If you take my perspective from childhood, Witness is a horror movie. Yes this film, like Pretty Woman and Blazing Saddles, is one that I saw way too young and with what I view now as an insane amount of normalcy. Thanks, Mom and Dad!
The on-screen murder witnessed by the titular Amish child is an abruptly vicious moment, one that I first viewed through my fingers. Mom at least had instructed me to cover my eyes for the scene, but the punishing music cue in the score by Maurice Jarre brought out my childhood curiosity. I peaked through my eyes long enough to see a jet of blood shoot from the victim’s neck onto his bare chest, and the young Lukas Haas to peak through the bathroom stall. It was like we were witnessing it together. I’m sure my fellow members of the VHS generation can also attest to seeing similar shocking moments at far too young an age, considering we were among the first to have ready accessibility to movie mayhem. But this scene was a formative introduction to the power of cinematic violence – while I’d been taunted by the promise of Freddy Krueger, for the life of me I can’t remember seeing an actually violent scene before this one.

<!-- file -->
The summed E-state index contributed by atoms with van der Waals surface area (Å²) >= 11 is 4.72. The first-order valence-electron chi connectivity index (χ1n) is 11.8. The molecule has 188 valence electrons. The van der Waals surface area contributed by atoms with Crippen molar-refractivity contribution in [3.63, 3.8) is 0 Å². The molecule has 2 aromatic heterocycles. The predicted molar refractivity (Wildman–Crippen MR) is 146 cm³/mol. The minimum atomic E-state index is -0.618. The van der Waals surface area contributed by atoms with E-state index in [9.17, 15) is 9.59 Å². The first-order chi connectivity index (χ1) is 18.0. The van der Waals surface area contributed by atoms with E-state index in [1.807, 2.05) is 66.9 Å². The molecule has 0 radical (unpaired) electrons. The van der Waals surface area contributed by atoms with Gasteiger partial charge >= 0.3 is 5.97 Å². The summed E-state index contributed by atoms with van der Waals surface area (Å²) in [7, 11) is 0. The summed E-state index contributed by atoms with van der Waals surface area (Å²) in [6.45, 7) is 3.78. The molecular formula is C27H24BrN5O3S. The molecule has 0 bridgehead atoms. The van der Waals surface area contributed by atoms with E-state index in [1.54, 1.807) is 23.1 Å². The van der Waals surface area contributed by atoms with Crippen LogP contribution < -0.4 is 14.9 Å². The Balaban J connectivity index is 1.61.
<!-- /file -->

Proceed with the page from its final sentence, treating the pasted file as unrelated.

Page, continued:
Perhaps I wasn’t too traumatized, because I remember falling asleep later in the film. Forgive seven-year-old me for not being intrigued by Witness‘s developing themes of pacifism and brutality.
The sudden flashes of glamorized harsh violence are contrasted throughout with the elegiac Amish environment, interrupting the almost fetishization of the Amish peacefulness. Cinematographer John Seale, Oscar-nominated here and more recently for Mad Max: Fury Road, uses lighting to paint sin as lurid (the red of a car light, the brown grime of the city) and goodness as pure (the uncomplicated raising of a barn). It’s the same kind of binaries of good and evil, sinner and saint that the screenplay is so fascinated with.
The film, like its hero John Book, falls somewhere in the muddy middle: fascinated by the allure of peace, but complacent to the cycle of violence. He may have ultimately stopped the villain with righteousness instead of bullets, but by leaving the Amish settlement, he hasn’t been fully taken in by the mystique. The film feels oddly inconclusive about its subject, perhaps even passive.
How does this influence my choice of Best Shot?
How does violence affect a child? This occurs after the murder, where Samuel had been depicted only obscured momentarily by a stall door, but directly. Here Samuel is shrouded in darkness, barely visible as Book shoves a suspect in his face, reigniting the fear of what he witnessed. The moment not only speaks to the impact of violence on the psyche, but of how the lingering effects of torment can outweigh the initial moment of white-hot panic. It’s an unambivalently grim shot that says more about the power of evil over good than the film eventually says about good triumphing evil.
Luckily no viewer of the film is as traumatized as poor, adorable, hat-loving Samuel. Myself included.
More of Hit Me With Your Best Shot!